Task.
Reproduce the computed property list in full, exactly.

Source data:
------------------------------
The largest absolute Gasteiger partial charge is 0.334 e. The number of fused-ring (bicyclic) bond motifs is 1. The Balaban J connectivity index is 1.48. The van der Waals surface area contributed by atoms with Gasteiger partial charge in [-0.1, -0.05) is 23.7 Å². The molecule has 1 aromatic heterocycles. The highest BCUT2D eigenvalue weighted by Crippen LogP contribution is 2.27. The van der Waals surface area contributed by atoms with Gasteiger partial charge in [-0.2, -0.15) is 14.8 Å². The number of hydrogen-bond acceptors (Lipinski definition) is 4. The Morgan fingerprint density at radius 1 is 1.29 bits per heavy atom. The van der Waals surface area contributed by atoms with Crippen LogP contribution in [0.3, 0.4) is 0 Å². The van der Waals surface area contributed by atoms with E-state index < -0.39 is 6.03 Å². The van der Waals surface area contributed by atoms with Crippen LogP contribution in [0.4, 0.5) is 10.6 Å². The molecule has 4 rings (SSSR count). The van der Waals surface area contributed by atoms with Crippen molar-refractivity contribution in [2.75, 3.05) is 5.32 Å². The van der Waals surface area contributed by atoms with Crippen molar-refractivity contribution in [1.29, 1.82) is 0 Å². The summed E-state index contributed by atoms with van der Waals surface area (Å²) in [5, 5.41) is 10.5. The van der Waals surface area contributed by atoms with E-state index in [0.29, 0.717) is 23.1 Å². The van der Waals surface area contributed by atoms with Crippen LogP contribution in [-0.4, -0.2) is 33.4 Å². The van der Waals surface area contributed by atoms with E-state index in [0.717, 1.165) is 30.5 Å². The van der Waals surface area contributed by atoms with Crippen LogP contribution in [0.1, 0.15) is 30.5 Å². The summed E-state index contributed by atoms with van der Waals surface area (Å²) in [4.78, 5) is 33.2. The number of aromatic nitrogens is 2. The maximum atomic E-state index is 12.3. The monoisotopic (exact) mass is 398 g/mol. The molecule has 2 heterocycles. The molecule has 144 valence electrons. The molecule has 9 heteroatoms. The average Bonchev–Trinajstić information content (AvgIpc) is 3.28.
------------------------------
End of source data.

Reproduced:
The largest absolute Gasteiger partial charge is 0.334 e. The number of fused-ring (bicyclic) bond motifs is 1. The Balaban J connectivity index is 1.48. The van der Waals surface area contributed by atoms with Gasteiger partial charge in [-0.1, -0.05) is 23.7 Å². The molecule has 1 aromatic heterocycles. The highest BCUT2D eigenvalue weighted by Crippen LogP contribution is 2.27. The van der Waals surface area contributed by atoms with Gasteiger partial charge in [-0.2, -0.15) is 14.8 Å². The number of hydrogen-bond acceptors (Lipinski definition) is 4. The Morgan fingerprint density at radius 1 is 1.29 bits per heavy atom. The van der Waals surface area contributed by atoms with Crippen LogP contribution in [0.3, 0.4) is 0 Å². The van der Waals surface area contributed by atoms with E-state index < -0.39 is 6.03 Å². The van der Waals surface area contributed by atoms with Crippen LogP contribution in [0.4, 0.5) is 10.6 Å². The molecule has 4 rings (SSSR count). The van der Waals surface area contributed by atoms with Crippen molar-refractivity contribution in [2.75, 3.05) is 5.32 Å². The van der Waals surface area contributed by atoms with Crippen molar-refractivity contribution in [1.29, 1.82) is 0 Å². The summed E-state index contributed by atoms with van der Waals surface area (Å²) in [5, 5.41) is 10.5. The van der Waals surface area contributed by atoms with E-state index in [0.29, 0.717) is 23.1 Å². The van der Waals surface area contributed by atoms with Crippen LogP contribution in [-0.4, -0.2) is 33.4 Å². The van der Waals surface area contributed by atoms with E-state index in [0.717, 1.165) is 30.5 Å². The van der Waals surface area contributed by atoms with Crippen LogP contribution in [0.1, 0.15) is 30.5 Å². The summed E-state index contributed by atoms with van der Waals surface area (Å²) in [4.78, 5) is 33.2. The number of aromatic nitrogens is 2. The maximum atomic E-state index is 12.3. The monoisotopic (exact) mass is 398 g/mol. The molecule has 2 heterocycles. The molecule has 144 valence electrons. The molecule has 9 heteroatoms. The average Bonchev–Trinajstić information content (AvgIpc) is 3.28.